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Introducing the online ChessBase database

by Albert Silver
1/17/2014 – Fairly recently, a new online tool was released by ChessBase with little if any fanfare, but that is of no small use for casual users: an online searchable version of the ChessBase database, accessible from your browser, and free. It brings well over 6.5 million games, includes the playerbase pictures, move statistics, and even the Let’s Check computer evaluations. Here is a tutorial.
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The first thing to do is of course go to the web page where it is located, at database.chessbase.com, a link that is not terribly difficult to remember. In fact, the online Playchess client follows a similar vein, and is play.chessbase.com

After it loads, you will be presented with a screen somewhat similar to the image
above, depending on the size and resolution of your monitor

At the very top is a familiar looking toolbar with the available options. The choices
are fairly self-explanatory, and much like the web version of the Playchess client,
the piece and board appearance can be changed.

Below it, on the left, is the chessboard, and below it is the notation. At first it starts blank as no game has been chosen as this allows you to also choose whether you wish to consult a specific move, or search for something such as players or an event.

Searching move-by-move

It is fairly common to search an opening to see not only how it has done, but also to see what the computers think.

This can easily be done by simply moving the pieces on the board. As each move is played, the database statistics are updated as well as the Let’s Check evaluations. In the book moves you will see the number of games played with a certain move, as well as the overall percentile score, always from White’s point of view.

Above we can see the percentile score of 52% meaning that the score has been
52%-48% in White’s favor. If you click over the top of each column, you can
re-order the information as you wish. For example, by clicking on score, we will
now see the list organized according to the best results.

You can also remove certain columns you have no interest in, by mousing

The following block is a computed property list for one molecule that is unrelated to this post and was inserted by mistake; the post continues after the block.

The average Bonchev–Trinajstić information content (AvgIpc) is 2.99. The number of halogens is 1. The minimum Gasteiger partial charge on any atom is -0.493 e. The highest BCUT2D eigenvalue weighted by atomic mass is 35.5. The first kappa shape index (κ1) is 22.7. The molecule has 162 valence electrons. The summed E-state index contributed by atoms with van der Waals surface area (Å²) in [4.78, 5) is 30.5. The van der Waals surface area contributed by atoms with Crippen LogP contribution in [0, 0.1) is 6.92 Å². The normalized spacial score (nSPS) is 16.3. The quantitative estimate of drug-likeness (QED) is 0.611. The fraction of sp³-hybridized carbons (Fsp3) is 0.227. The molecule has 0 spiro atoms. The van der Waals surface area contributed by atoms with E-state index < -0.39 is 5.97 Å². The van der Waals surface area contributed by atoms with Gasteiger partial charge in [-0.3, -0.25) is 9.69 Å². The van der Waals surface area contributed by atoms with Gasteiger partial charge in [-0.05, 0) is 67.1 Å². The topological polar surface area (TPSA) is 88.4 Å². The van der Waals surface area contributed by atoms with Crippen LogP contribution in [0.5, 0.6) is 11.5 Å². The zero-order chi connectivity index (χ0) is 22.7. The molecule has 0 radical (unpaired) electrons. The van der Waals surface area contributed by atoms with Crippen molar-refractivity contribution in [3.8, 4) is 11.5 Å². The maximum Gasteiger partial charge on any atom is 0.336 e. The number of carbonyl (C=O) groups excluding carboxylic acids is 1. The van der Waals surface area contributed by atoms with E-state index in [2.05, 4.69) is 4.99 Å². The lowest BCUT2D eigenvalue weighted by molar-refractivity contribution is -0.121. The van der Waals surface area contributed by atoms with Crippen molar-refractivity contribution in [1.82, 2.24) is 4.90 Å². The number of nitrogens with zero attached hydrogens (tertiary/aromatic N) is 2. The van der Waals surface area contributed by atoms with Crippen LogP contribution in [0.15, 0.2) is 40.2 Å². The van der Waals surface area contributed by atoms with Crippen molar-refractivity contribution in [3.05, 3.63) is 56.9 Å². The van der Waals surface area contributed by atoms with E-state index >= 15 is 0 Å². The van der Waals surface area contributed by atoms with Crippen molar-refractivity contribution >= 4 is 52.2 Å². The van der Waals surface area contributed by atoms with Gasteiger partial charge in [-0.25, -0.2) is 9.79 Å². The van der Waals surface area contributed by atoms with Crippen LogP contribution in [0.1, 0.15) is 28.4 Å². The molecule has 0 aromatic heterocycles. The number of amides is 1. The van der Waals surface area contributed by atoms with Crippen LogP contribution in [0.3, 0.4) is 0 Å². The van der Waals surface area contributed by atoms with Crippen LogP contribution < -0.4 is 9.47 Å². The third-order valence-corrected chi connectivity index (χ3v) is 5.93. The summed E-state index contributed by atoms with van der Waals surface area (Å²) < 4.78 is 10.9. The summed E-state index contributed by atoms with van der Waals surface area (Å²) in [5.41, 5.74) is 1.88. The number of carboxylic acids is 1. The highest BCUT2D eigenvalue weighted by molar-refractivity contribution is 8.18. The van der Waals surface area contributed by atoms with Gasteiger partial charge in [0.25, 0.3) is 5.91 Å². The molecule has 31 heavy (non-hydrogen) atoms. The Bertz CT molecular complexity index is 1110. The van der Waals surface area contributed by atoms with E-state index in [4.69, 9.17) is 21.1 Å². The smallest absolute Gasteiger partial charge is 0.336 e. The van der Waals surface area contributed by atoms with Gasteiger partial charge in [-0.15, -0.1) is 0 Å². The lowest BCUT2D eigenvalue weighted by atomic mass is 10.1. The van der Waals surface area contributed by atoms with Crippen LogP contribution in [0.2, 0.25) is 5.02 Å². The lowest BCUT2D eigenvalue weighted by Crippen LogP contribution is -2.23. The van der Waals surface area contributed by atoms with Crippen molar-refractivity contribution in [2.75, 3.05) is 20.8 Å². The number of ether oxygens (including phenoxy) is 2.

over the top of the column, and deactivating the columns you wish to hide

In the notation, just as in ChessBase program or Fritz, new moves are included
as variations. Bear in mind it is not possible to change the order of importance
of the moves, nor comment them. For that you need the full-fledged programs.  
 

These are the computer evaluations of the Evans Gambit position above

The Let’s Check information also shows the deepest computer analysis stored. This is particularly valuable since sometimes a move may have had poor results, for whatever reason, yet be perfectly sound, something the computer evaluations will reveal. Here too the evaluations are from White’s perspective, the depth is the number of plies (ex: 1.e4 e5 is two plies), and the engine that produced the analysis.

Searching for games from a position

Let’s suppose you now want to see a few games from a certain position, to see how they went, and how some players handled it. With the position already set up on the board, just click on Search at the top.

Here we see that the Evans Gambit is still enjoying some action from strong
grandmasters. Let’s click on Short-Bruzon to see what happened.

The game opens, and the playerbase picture and country flag is displayed

Searching for player(s) or event

You can also search for players or a specific event. Were you paired against
some unknown kid called Wei Yi? Type in his name in the search space, and
press Enter (on the keyboard).

Want the games between Carlsen and Aronian? Type Carlsen-Aronian, and
then press Enter (on the keyboard). You can also enter the event name, though
searches by date do not seem to work yet.

Sadly there appears to be no way to save a game, so I will give you the quick and dirty workaround:

Highlight the notation using the mouse, press Ctrl-C (or Ctrl-Ins) and paste it
(Ctrl-V or Shift-Ins) onto a text file of your choice such as Notepad or Word

Although it is true it is not perfect (yet), bear in mind this searchable online database is still in its first incarnation, but there is plenty to look at. The ability to consult opening moves, with both database statistics and computer evaluations from Let’s Check is invaluable.

Born in the US, he grew up in Paris, France, where he completed his Baccalaureat, and after college moved to Rio de Janeiro, Brazil. He had a peak rating of 2240 FIDE, and was a key designer of Chess Assistant 6. In 2010 he joined the ChessBase family as an editor and writer at ChessBase News. He is also a passionate photographer with work appearing in numerous publications.
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iaconseil iaconseil 10/5/2014 09:27
What discribe exactly Elo average please ?

Thanks you by advance for your anwer ?

jms
sese sese 11/16/2015 02:19
halo
1